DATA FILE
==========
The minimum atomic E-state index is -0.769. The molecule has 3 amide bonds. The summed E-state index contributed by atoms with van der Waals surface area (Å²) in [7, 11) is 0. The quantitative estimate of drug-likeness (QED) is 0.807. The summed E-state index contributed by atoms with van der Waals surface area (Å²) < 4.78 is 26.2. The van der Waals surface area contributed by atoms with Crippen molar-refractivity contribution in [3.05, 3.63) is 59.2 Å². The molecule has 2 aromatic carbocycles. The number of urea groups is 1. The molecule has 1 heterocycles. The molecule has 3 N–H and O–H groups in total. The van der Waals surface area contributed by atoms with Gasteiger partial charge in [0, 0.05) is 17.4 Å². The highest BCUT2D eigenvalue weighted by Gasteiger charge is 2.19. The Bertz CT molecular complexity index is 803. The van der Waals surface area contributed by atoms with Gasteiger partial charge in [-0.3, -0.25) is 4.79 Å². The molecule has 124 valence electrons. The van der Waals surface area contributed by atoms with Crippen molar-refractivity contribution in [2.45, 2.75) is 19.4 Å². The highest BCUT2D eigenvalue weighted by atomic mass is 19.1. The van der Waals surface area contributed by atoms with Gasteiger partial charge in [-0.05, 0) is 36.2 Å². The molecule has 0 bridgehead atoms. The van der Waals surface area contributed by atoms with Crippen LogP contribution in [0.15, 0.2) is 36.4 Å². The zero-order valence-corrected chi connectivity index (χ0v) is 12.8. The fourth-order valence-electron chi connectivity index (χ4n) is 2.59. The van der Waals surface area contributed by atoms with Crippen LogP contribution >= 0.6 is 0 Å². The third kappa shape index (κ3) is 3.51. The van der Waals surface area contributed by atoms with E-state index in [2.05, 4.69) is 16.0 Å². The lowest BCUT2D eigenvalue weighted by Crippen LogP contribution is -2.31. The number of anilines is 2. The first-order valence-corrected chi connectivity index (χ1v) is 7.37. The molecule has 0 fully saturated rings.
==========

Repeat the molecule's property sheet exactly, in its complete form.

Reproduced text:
The minimum atomic E-state index is -0.769. The molecule has 3 amide bonds. The summed E-state index contributed by atoms with van der Waals surface area (Å²) in [7, 11) is 0. The quantitative estimate of drug-likeness (QED) is 0.807. The summed E-state index contributed by atoms with van der Waals surface area (Å²) < 4.78 is 26.2. The van der Waals surface area contributed by atoms with Crippen molar-refractivity contribution in [3.05, 3.63) is 59.2 Å². The molecule has 2 aromatic carbocycles. The number of urea groups is 1. The molecule has 1 heterocycles. The molecule has 3 N–H and O–H groups in total. The van der Waals surface area contributed by atoms with Gasteiger partial charge in [0, 0.05) is 17.4 Å². The highest BCUT2D eigenvalue weighted by Gasteiger charge is 2.19. The Bertz CT molecular complexity index is 803. The van der Waals surface area contributed by atoms with Gasteiger partial charge in [-0.3, -0.25) is 4.79 Å². The molecule has 124 valence electrons. The van der Waals surface area contributed by atoms with Crippen molar-refractivity contribution in [2.45, 2.75) is 19.4 Å². The highest BCUT2D eigenvalue weighted by atomic mass is 19.1. The van der Waals surface area contributed by atoms with Gasteiger partial charge in [-0.05, 0) is 36.2 Å². The molecule has 0 bridgehead atoms. The van der Waals surface area contributed by atoms with Crippen LogP contribution in [0.15, 0.2) is 36.4 Å². The zero-order valence-corrected chi connectivity index (χ0v) is 12.8. The fourth-order valence-electron chi connectivity index (χ4n) is 2.59. The van der Waals surface area contributed by atoms with Crippen LogP contribution >= 0.6 is 0 Å². The third kappa shape index (κ3) is 3.51. The van der Waals surface area contributed by atoms with E-state index in [2.05, 4.69) is 16.0 Å². The lowest BCUT2D eigenvalue weighted by Crippen LogP contribution is -2.31. The number of anilines is 2. The first-order valence-corrected chi connectivity index (χ1v) is 7.37. The molecule has 0 fully saturated rings.